Lesson one: notes, intervals, scales and chords
Lesson two: exercises
Lesson three: basic rules
Lesson four: first practical steps
Lesson five: three songs by Telemann
Today’s continuo players tend to use lutes in the old tuning: Renaissance lutes, archlutes and theorbos. But, remarkably, the baroque lute seems to be a neglected instrument for accompaniment. There is no reason not to use it, however, as its tuning allows for easy chord shapes and its bass range is ideal for most baroque music. In larger ensembles a lute might not be heard so well, the louder theorbo would be a better choice here, but in chamber music or accompanying a soloist, perhaps joined by a viol or cello reinforcing the bass line, a baroque lute can provide a rich continuo realisation. We know from contemporary sources that it was done in the 17th and 18th centuries. There are some treatises on continuo theory that give chord shapes for baroque lute and notably Baron and Weiss wrote about the use of baroque lutes, and also theorbos in d-minor, to play continuo.
There are several reasons why you should play continuo on your baroque lute. The first one is the best: it’s fun to do! Even with basic continuo skills you will be able to play together with other people in any number of settings: duo, trio, chamber music, choir accompaniment, etc. The second reason is that suddenly your repertoire will be extended with all baroque music that includes a continuo bass. You will be able to play along in Bach cantatas, enjoy French chamber music by e.g. Marais or Couperin and you will be able to accompany singers in all sorts of songs and solo cantatas. The third reason is that studying continuo will improve your understanding of music and your instrument, and therefore improve your solo playing; in short, it will make you a better musician. In the baroque era studying music meant composing and extemporising, two skills you need in making continuo realisations. The last reason to play continuo on baroque lute is that it will get you closer to the specific sound of certain styles. In France, for example, the new d-minor tuning had replaced the old Renaissance tuning by around 1650. From then on all new lute music in France was played on baroque lutes and theorbos only. To come closer to a continuo realisation of the time of De Visée, it makes sense to use either of these instruments, and not an archlute, an instrument not commonly used in France at that time. Weiss, a lute player who must have felt completely at home in the d-minor tuning, exemplified by his superb solo music, in 1723 mentions in a letter to Mattheson that he had tuned his theorbo to d-minor. Baron writes in 1727 this is common practice by then. On larger theorbos it is not possible to have a high f, the first course of a lute in d-minor, as a gut string would have to be put under so much tension that it would break. In stead of the Italian solution of re-entrant tuning, German lutenist started with the second course of the d-minor tuning, a d, making that the first course on their theorbos. To get closer to the sound of German continuo lutenist from the beginning of the 18th century, we have to do the same thing: play continuo on our lutes in d-minor tuning. In Italy, on the other hand, the d-minor tuning was never adopted, so the two Italian theorbo players who were employed at the Dresden court when Weiss was also working there most likely played their theorbos in the ‘old’ tuning, as did the famous Italian theorbist Francesco Conti, who worked in Vienna.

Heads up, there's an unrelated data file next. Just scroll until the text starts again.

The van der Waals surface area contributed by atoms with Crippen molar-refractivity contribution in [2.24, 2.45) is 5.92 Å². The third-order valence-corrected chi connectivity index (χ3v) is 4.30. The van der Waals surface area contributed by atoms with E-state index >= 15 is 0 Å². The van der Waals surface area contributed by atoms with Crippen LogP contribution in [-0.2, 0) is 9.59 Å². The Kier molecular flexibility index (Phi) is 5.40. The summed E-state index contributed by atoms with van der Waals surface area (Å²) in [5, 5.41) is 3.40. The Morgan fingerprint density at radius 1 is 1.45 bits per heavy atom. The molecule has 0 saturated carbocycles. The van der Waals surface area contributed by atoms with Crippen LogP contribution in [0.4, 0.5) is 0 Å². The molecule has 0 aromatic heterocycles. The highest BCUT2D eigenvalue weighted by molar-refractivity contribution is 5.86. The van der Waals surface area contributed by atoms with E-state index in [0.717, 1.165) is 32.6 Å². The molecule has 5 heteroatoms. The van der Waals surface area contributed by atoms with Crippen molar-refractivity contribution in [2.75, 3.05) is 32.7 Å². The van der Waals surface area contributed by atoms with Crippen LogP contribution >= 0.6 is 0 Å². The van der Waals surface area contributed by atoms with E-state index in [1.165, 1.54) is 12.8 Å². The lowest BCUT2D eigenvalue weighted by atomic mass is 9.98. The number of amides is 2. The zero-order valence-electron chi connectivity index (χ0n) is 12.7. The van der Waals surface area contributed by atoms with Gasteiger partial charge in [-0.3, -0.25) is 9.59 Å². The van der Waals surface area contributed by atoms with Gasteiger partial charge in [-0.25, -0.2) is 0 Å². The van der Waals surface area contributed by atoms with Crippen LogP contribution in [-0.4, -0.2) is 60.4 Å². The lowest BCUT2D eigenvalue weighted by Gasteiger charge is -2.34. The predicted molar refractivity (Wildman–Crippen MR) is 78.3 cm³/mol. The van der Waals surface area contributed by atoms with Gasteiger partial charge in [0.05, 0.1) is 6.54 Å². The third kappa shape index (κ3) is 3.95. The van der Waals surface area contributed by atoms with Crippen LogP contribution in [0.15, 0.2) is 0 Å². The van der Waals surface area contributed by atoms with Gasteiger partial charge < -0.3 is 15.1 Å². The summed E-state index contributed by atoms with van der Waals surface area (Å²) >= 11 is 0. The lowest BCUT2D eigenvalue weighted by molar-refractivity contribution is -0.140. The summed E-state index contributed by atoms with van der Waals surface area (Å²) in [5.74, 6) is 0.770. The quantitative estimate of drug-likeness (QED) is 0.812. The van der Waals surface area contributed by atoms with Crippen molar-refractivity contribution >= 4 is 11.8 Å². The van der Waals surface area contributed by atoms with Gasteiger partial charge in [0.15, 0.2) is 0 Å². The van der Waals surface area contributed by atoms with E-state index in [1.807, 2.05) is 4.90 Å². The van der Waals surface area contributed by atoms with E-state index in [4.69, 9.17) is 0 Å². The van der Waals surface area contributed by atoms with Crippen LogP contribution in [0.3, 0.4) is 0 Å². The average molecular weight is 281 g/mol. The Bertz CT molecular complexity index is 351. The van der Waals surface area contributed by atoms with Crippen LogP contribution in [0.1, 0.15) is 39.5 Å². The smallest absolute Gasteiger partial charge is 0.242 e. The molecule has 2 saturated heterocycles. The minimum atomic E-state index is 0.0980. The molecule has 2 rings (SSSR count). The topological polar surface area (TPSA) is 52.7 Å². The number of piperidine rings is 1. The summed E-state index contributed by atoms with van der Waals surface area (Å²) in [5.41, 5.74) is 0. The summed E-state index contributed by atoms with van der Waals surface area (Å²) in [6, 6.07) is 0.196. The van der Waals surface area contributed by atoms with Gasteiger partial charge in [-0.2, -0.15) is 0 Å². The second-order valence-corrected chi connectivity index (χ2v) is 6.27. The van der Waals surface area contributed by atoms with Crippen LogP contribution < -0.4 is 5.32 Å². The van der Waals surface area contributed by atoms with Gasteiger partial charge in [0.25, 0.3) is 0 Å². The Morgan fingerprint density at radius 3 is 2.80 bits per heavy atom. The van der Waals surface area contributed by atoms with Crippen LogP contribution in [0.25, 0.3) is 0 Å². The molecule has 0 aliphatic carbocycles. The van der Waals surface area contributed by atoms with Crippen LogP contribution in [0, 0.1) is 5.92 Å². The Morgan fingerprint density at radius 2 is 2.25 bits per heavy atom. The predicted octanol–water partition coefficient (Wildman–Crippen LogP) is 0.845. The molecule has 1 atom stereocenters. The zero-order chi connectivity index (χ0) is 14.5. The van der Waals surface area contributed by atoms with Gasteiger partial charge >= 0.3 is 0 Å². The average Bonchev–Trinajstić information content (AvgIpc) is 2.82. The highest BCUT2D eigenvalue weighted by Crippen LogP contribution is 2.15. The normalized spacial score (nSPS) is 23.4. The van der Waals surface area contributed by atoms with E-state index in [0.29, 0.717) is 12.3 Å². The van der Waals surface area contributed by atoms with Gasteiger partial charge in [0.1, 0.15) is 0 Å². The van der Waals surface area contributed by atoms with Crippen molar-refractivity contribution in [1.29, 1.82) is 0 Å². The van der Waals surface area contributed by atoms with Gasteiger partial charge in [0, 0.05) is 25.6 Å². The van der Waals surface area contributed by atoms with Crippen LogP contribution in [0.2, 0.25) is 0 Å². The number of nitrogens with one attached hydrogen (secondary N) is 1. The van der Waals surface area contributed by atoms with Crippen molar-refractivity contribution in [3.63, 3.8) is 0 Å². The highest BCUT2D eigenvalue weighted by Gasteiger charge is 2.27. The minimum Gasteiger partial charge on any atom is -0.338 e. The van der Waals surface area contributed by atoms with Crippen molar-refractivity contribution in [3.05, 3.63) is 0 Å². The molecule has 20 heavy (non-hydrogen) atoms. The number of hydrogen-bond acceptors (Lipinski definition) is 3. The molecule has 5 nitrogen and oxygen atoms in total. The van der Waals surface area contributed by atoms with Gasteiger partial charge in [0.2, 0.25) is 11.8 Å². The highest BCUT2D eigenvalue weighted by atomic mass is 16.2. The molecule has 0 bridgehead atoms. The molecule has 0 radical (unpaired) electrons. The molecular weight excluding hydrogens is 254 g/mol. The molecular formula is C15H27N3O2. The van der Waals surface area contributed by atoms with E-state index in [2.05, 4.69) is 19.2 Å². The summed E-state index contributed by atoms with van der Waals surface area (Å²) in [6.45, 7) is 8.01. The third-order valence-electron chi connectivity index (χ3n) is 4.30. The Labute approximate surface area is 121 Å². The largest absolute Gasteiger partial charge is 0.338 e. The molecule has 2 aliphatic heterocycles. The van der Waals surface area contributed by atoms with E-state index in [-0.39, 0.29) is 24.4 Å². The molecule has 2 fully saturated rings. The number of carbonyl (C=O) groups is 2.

In the first lesson I will explain about notes, intervals, scales and chords, all with examples for 11-course lute in d-minor tuning.
David van Ooijen 2009
This lesson is part of a series that first appeared in Nostalgia, the news letter of the Lute & Early Guitar Society of Japan.